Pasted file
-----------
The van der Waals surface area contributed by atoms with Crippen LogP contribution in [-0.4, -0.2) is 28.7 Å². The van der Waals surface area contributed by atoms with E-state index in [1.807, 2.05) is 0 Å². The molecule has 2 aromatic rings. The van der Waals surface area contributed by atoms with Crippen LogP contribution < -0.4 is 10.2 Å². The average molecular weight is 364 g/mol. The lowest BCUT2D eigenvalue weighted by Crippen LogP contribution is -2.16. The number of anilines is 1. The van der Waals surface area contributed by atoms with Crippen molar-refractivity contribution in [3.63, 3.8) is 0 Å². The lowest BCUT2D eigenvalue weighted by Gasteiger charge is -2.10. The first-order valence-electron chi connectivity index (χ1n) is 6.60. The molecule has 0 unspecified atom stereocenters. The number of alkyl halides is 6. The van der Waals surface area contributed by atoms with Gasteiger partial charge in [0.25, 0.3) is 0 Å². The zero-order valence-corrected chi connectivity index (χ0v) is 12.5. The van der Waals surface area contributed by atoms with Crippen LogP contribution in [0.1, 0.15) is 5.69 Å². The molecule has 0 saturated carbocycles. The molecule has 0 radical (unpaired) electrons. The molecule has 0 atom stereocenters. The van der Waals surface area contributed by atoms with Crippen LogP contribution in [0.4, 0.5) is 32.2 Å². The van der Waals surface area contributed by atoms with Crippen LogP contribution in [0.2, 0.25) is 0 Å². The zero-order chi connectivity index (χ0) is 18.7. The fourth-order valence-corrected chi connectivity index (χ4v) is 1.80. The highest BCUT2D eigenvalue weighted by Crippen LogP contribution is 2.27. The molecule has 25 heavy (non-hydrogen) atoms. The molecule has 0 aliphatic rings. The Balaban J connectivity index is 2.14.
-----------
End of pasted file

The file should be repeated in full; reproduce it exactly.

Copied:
The van der Waals surface area contributed by atoms with Crippen LogP contribution in [-0.4, -0.2) is 28.7 Å². The van der Waals surface area contributed by atoms with E-state index in [1.807, 2.05) is 0 Å². The molecule has 2 aromatic rings. The van der Waals surface area contributed by atoms with Crippen LogP contribution < -0.4 is 10.2 Å². The average molecular weight is 364 g/mol. The lowest BCUT2D eigenvalue weighted by Crippen LogP contribution is -2.16. The number of anilines is 1. The van der Waals surface area contributed by atoms with Crippen molar-refractivity contribution in [3.63, 3.8) is 0 Å². The lowest BCUT2D eigenvalue weighted by Gasteiger charge is -2.10. The first-order valence-electron chi connectivity index (χ1n) is 6.60. The molecule has 0 unspecified atom stereocenters. The number of alkyl halides is 6. The van der Waals surface area contributed by atoms with Gasteiger partial charge in [0.25, 0.3) is 0 Å². The zero-order valence-corrected chi connectivity index (χ0v) is 12.5. The van der Waals surface area contributed by atoms with Crippen LogP contribution in [0.1, 0.15) is 5.69 Å². The molecule has 0 saturated carbocycles. The molecule has 0 radical (unpaired) electrons. The molecule has 0 atom stereocenters. The van der Waals surface area contributed by atoms with Crippen LogP contribution in [0.4, 0.5) is 32.2 Å². The van der Waals surface area contributed by atoms with Crippen LogP contribution in [0.2, 0.25) is 0 Å². The zero-order chi connectivity index (χ0) is 18.7. The fourth-order valence-corrected chi connectivity index (χ4v) is 1.80. The highest BCUT2D eigenvalue weighted by Crippen LogP contribution is 2.27. The molecule has 25 heavy (non-hydrogen) atoms. The molecule has 0 aliphatic rings. The Balaban J connectivity index is 2.14.